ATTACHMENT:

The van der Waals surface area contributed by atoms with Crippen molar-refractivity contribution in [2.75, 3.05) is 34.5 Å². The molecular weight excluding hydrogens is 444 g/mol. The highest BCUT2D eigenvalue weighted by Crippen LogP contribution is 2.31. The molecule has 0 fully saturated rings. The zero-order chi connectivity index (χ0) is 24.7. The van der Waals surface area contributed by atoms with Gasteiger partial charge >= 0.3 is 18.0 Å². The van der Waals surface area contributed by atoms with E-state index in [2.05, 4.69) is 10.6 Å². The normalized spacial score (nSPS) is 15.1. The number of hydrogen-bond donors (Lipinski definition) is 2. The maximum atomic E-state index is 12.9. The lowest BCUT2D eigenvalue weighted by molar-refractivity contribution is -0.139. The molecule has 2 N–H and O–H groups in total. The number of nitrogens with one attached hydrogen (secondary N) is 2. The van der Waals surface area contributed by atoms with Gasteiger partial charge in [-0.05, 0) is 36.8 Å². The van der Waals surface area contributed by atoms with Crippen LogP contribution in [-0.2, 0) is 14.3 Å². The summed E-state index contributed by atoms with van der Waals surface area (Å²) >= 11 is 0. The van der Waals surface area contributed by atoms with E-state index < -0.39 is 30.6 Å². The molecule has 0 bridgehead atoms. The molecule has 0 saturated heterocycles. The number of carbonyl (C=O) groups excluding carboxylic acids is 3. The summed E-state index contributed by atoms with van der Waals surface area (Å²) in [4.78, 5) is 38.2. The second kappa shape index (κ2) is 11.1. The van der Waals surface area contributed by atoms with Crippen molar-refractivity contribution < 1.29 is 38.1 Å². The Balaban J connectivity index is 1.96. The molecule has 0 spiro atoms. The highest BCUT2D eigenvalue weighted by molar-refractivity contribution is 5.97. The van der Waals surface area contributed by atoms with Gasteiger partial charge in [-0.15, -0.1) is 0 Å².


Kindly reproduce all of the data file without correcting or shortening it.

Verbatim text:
The van der Waals surface area contributed by atoms with Crippen molar-refractivity contribution in [2.75, 3.05) is 34.5 Å². The molecular weight excluding hydrogens is 444 g/mol. The highest BCUT2D eigenvalue weighted by Crippen LogP contribution is 2.31. The molecule has 0 fully saturated rings. The zero-order chi connectivity index (χ0) is 24.7. The van der Waals surface area contributed by atoms with Gasteiger partial charge >= 0.3 is 18.0 Å². The van der Waals surface area contributed by atoms with E-state index in [2.05, 4.69) is 10.6 Å². The normalized spacial score (nSPS) is 15.1. The number of hydrogen-bond donors (Lipinski definition) is 2. The maximum atomic E-state index is 12.9. The lowest BCUT2D eigenvalue weighted by molar-refractivity contribution is -0.139. The molecule has 2 N–H and O–H groups in total. The number of nitrogens with one attached hydrogen (secondary N) is 2. The van der Waals surface area contributed by atoms with Gasteiger partial charge in [-0.05, 0) is 36.8 Å². The van der Waals surface area contributed by atoms with Crippen LogP contribution in [-0.2, 0) is 14.3 Å². The summed E-state index contributed by atoms with van der Waals surface area (Å²) >= 11 is 0. The van der Waals surface area contributed by atoms with E-state index < -0.39 is 30.6 Å². The molecule has 0 bridgehead atoms. The molecule has 0 saturated heterocycles. The number of carbonyl (C=O) groups excluding carboxylic acids is 3. The summed E-state index contributed by atoms with van der Waals surface area (Å²) in [4.78, 5) is 38.2. The second kappa shape index (κ2) is 11.1. The van der Waals surface area contributed by atoms with Crippen molar-refractivity contribution < 1.29 is 38.1 Å². The Balaban J connectivity index is 1.96. The molecule has 0 spiro atoms. The highest BCUT2D eigenvalue weighted by molar-refractivity contribution is 5.97. The van der Waals surface area contributed by atoms with Gasteiger partial charge in [-0.15, -0.1) is 0 Å².